It freaks me out a bit, Her Grandmother probably paid for that machine in installments over a period of years and I can pick it up of less than a single days wage.

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Offline upthecreek

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Re: SEWING MACHINES
« Reply #12 on: April 07, 2017, 11:47:31 AM »
I have the receipt for the cabinet that my old Atlas sits in. My uncle paid $248 for it I think. That was a pile of money in the very early 50's

Creek
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Offline hushnel

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Re: SEWING MACHINES
« Reply #13 on: April 08, 2017, 06:12:32 PM »
Got it home, serviced it, took some of the slop out of the leather drive belt, it's a bit dry, it cracked a bit when I punched a hole in it for the staple. I ordered a new one.

The machine is perfect and it's just slightly better than I thought it would be, very close, I drove to St. Augustine to pick it up. It turns out the guy she got it from is a partner of one of my neighbors. They started a company called Salt Life about 20 or so years ago.

The machine head


The cabinet/treadle

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Offline wolfy

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Re: SEWING MACHINES
« Reply #14 on: April 08, 2017, 07:15:26 PM »
HOLY COW.....that thing looks brand spankin' NEW!  :shocked:     The paint on the treadle doesn't look like it's even begun to wear off yet. :thumbsup:
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Offline hushnel

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Re: SEWING MACHINES
« Reply #15 on: April 08, 2017, 07:35:16 PM »
I Know, it's strange how things work out. I've been looking for one for awhile, about 6 months ago a friends daughter mentioned she had one in the loft of her mother's man friend's loft. He told me that day that she will never use it or pick it up. I told him let's give her a chance, if she wants it she should have it.

So about a week ago I asked him about it and he told me she had taken it. So I started looking again.

I was a huge local Antique Mall last week and came across the rusted iron but complete treadle of a singer machine, no wood but it moved freely enough. They had it priced at $95. I though about offering $50 but didn't, I figured it'd be there for awhile. I started looking on ebay and craigs list and noticed that the prices on the treadles were on the rise and re-considered the one at the antique mall, then came upon this one in St. Augustine for $95. Like I said, funny how this stuff happens.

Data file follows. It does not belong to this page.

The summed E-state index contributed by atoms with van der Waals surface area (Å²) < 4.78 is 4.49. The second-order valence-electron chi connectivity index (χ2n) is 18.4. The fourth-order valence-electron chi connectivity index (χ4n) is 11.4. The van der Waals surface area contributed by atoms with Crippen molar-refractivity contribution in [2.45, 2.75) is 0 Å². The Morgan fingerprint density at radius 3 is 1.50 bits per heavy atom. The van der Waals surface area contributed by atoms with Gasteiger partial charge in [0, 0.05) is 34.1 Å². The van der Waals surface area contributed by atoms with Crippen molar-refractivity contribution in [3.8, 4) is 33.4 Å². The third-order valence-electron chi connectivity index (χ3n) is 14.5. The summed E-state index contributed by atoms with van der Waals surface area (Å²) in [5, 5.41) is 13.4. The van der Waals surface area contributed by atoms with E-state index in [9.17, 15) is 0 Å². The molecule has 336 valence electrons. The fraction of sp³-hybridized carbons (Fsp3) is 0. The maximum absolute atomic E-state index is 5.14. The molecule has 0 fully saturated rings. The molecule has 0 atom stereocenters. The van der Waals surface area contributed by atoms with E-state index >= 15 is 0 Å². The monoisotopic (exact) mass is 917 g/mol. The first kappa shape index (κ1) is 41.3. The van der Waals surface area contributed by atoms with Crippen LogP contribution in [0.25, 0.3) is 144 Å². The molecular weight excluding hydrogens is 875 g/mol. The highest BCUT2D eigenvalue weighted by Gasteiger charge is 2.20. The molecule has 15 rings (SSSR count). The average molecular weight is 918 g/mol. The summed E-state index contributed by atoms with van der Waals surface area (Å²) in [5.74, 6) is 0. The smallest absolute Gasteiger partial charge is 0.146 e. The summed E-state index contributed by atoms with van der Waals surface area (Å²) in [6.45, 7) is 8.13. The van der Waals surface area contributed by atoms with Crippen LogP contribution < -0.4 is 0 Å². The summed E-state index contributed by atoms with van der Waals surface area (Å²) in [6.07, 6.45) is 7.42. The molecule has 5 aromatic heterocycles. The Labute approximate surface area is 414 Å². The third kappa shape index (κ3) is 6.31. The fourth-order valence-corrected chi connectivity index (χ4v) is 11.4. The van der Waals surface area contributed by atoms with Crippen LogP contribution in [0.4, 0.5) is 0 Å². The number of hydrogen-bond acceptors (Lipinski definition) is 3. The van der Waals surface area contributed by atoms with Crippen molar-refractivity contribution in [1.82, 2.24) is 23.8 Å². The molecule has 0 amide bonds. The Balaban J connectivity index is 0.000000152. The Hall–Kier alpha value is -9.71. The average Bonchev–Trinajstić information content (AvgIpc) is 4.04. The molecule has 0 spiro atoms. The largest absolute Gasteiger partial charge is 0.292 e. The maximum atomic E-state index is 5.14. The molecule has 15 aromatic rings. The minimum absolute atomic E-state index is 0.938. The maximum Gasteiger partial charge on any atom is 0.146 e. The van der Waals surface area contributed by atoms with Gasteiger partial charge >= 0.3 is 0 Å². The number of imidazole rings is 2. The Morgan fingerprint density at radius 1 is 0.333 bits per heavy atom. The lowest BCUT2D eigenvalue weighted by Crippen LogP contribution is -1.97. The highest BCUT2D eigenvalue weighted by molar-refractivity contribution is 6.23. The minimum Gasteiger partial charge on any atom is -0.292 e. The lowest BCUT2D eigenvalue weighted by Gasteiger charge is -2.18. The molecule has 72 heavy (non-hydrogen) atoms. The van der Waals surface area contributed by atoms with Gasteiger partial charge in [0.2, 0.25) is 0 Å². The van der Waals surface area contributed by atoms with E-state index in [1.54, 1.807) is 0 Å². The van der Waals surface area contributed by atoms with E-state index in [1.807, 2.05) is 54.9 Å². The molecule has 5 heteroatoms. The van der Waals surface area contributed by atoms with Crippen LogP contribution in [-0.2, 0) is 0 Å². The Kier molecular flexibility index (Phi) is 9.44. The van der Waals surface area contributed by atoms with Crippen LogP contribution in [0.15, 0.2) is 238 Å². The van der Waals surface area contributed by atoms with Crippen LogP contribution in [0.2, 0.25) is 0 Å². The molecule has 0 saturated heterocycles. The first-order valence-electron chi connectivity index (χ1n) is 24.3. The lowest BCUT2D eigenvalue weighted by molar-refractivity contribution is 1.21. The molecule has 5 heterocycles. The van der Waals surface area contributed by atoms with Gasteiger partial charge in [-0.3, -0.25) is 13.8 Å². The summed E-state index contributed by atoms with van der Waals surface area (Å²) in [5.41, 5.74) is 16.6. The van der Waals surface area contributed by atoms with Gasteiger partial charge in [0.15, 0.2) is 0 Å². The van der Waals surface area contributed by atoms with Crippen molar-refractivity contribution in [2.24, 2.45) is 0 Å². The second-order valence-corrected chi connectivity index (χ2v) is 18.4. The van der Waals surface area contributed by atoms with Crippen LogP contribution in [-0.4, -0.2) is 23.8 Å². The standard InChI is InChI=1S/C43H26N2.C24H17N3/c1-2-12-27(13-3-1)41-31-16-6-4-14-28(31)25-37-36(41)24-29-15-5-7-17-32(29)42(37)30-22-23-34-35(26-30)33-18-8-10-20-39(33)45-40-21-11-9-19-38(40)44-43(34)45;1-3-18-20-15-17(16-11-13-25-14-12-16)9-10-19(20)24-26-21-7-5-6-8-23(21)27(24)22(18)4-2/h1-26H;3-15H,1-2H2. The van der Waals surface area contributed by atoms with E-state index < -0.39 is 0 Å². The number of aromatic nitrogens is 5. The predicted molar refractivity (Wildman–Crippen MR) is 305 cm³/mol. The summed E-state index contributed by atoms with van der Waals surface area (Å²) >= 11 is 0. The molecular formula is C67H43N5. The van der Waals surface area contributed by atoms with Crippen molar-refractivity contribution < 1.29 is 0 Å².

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Offline upthecreek

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Re: SEWING MACHINES
« Reply #16 on: April 09, 2017, 07:37:14 AM »
That is a gem.

Creek
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Online randyt

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Re: SEWING MACHINES
« Reply #17 on: April 09, 2017, 07:02:28 PM »
You may need one of the thinner tires, There are also a couple of screws that mount the bobbin winder to the drive belt shroud and may give you a little more room. I just checked a 66 and it looks like the screw mount most center to the machine is more of a slot that allows for a bit of wiggle room.

Thanks for the advise Hushnel, I'll give that a try. I've tried every tire I could get, even thought about freezing one and trying to turn it down on a lathe.

Offline hushnel

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Re: SEWING MACHINES
« Reply #18 on: April 09, 2017, 08:44:18 PM »
It's very strange that the tire remains in contact with the balance wheel when placed in the no-winding position. I'm wondering if the balance wheel has been changed. I have a couple 66s and didn't have any problems.

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Online randyt

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Re: SEWING MACHINES
« Reply #19 on: April 09, 2017, 09:50:11 PM »
I found the problem. The spring that puts tension on the bobbin tire arm is broken. Been searching for another but all I can find re the older styles.

Offline hushnel

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Re: SEWING MACHINES
« Reply #20 on: April 10, 2017, 08:59:42 AM »
Is the broken spring part shown in this parts breakdown, I'm fairly sure the bobbin winder across the 66/99 platform are the same, I could be wrong they did change occasionally, the series 15 was in production for 100 years and that machine certainly went through changes.




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Online randyt

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Re: SEWING MACHINES
« Reply #21 on: April 10, 2017, 03:53:56 PM »
it's close to the one that's circled other than one side is about a inch long

Offline hushnel

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Re: SEWING MACHINES
« Reply #22 on: April 10, 2017, 09:29:01 PM »
Looks there may be 3 springs, I came across this set for the 66


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Online randyt

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Re: SEWING MACHINES
« Reply #23 on: April 11, 2017, 04:28:02 AM »
the spring on the left looks like the one I need.

Offline hushnel

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Re: SEWING MACHINES
« Reply #24 on: April 11, 2017, 09:18:16 PM »
One of the great things about these machines is that they made so many of them that parts are easily aquired. I'll take a look around tomorrow and see if I have any.


This site shows the assembly of the springs.
http://errantpear.blogspot.com/2012/06/reassembling-singer-66-bobbin-winder.html

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Offline hushnel

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Re: SEWING MACHINES
« Reply #25 on: April 19, 2017, 09:36:41 AM »